Jacobs School News

Materials processing tricks enable engineers to create new laser material 7/18/18
Materials processing tricks enable engineers to create new laser material
By doping alumina crystals with neodymium ions, engineers at the University of California San Diego have developed a new laser material that is capable of emitting ultra-short, high-power pulses—a combination that could potentially yield smaller, more powerful lasers with superior thermal shock resistance, broad tunability and high-duty cycles.
Full Story

Close-ups of grain boundaries reveal how sulfur impurities make nickel brittle 7/17/18
Close-ups of grain boundaries reveal how sulfur impurities make nickel brittle
Engineers at the University of California San Diego have shed new light on a scientific mystery regarding the atomic-level mechanism of the sulfur embrittlement of nickel, a classic problem that has puzzled the scientific community for nearly a century. The discovery also enriches fundamental understanding of general grain boundaries that often control the mechanical and physical properties of polycrystalline materials.
Full Story

High vinculin levels help keep aging fruit fly hearts young 7/17/18
High vinculin levels help keep aging fruit fly hearts young
A new discovery in how heart muscles maintain their shape in fruit flies sheds light on the crucial relationship between cardiac function, metabolism, and longevity. Researchers from the University of California San Diego discovered that maintaining high levels of the protein vinculin—which sticks heart muscle cells to one another—confers health benefits to fruit flies. Their work shows that fruit flies bred to produce 50 percent more vinculin enjoyed better cardiovascular health and lived a third of their average life span longer. 
Full Story

What's causing the voltage fade in Lithium-rich NMC cathode materials?  7/16/18
What's causing the voltage fade in Lithium-rich NMC cathode materials?
Researchers led by a University of California San Diego team have published work in the journal Nature Energy that explains what’s causing the performance-reducing “voltage fade” that currently plagues a promising class of cathode materials called Lithium-rich NMC (nickel magnesium cobalt) layered oxides.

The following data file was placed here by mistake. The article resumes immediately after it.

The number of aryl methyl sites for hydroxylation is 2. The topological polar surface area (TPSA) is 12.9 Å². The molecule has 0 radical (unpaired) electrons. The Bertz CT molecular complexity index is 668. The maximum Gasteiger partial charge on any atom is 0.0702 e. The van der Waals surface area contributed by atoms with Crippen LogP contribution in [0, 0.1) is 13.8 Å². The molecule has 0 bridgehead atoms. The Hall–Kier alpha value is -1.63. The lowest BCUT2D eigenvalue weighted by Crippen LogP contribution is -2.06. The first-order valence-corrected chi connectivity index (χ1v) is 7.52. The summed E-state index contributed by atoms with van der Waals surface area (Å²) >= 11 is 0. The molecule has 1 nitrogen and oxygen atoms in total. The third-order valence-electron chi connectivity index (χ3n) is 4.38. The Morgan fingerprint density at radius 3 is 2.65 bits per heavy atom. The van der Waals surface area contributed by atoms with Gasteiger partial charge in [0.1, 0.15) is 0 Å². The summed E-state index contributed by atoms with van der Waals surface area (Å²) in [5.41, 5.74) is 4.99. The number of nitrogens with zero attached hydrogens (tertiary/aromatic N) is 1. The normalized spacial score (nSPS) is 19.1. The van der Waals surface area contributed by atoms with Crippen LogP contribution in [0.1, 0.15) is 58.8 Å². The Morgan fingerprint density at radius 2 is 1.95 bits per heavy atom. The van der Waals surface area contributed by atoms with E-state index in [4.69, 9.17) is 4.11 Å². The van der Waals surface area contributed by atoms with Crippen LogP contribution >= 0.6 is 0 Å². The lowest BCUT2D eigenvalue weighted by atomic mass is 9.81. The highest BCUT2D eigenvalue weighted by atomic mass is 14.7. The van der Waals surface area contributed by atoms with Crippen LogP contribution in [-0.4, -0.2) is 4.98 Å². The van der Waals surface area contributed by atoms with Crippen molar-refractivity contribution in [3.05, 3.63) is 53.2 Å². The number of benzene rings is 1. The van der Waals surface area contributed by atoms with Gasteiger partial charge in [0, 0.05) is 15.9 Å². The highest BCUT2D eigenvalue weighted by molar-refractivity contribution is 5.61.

Full Story

Hadi Esmaeilzadeh Named Young Computer Architect for 2018 7/16/18
Hadi Esmaeilzadeh Named Young Computer Architect for 2018
Associate Professor of Computer Science and Engineering Hadi Esmaeilzadeh has been named the IEEE Technical Committee on Computer Architecture’s “Young Computer Architect” for 2018, for his contributions to new computer architectures that underlie the growing success of artificial intelligence (AI) and machine learning applications.“Two things have propelled AI and machine learning to the next level. One has been the advances in the algorithms, but the second one has been the advances in the microarchitecture of processors,” Esmaeilzadeh explained. “The amount of computation that is required to actually get something decent done with AI algorithms is so massive that without proper support from the architecture of the processors, that level of performance would not be possible.”
Full Story

Why are neuron axons long and spindly? Study shows they're optimizing signaling efficiency 7/11/18
Why are neuron axons long and spindly? Study shows they're optimizing signaling efficiency
A team of bioengineers at UC San Diego has answered a question that has long puzzled neuroscientists, and may hold a key to better understanding the complexities of neurological disorders: Why are axons, the spindly arms extending from neurons that transmit information from neuron to neuron in the brain, designed the way they are?
Full Story

Biosensor chip detects single nucleotide polymorphism wirelessly and with higher sensitivity 7/9/18
Biosensor chip detects single nucleotide polymorphism wirelessly and with higher sensitivity
A team led by the University of California San Diego has developed a chip that can detect a type of genetic mutation known as a single nucleotide polymorphism (SNP) and wirelessly send the results in real time to an electronic device. The chip is at least 1,000 times more sensitive at detecting an SNP than current technology. The advance could lead to cheaper, faster and portable biosensors for early detection of genetic markers for diseases such as cancer.
Full Story

Scripps Entrepreneurs: Q&A with Scientists for Sustainable Technology 7/6/18
Scripps Entrepreneurs: Q&A with Scientists for Sustainable Technology
Entrepreneurs from Scripps Oceanography are advancing green and blue technologies with support from the Institute for the Global Entrepreneur. 
Full Story

Search News


Jacobs Newsletter

Like us on Facebook Follow us on Twitter

RSS Feeds

Read our blog

Jacobs School News on YouTube

Jacobs School on Flickr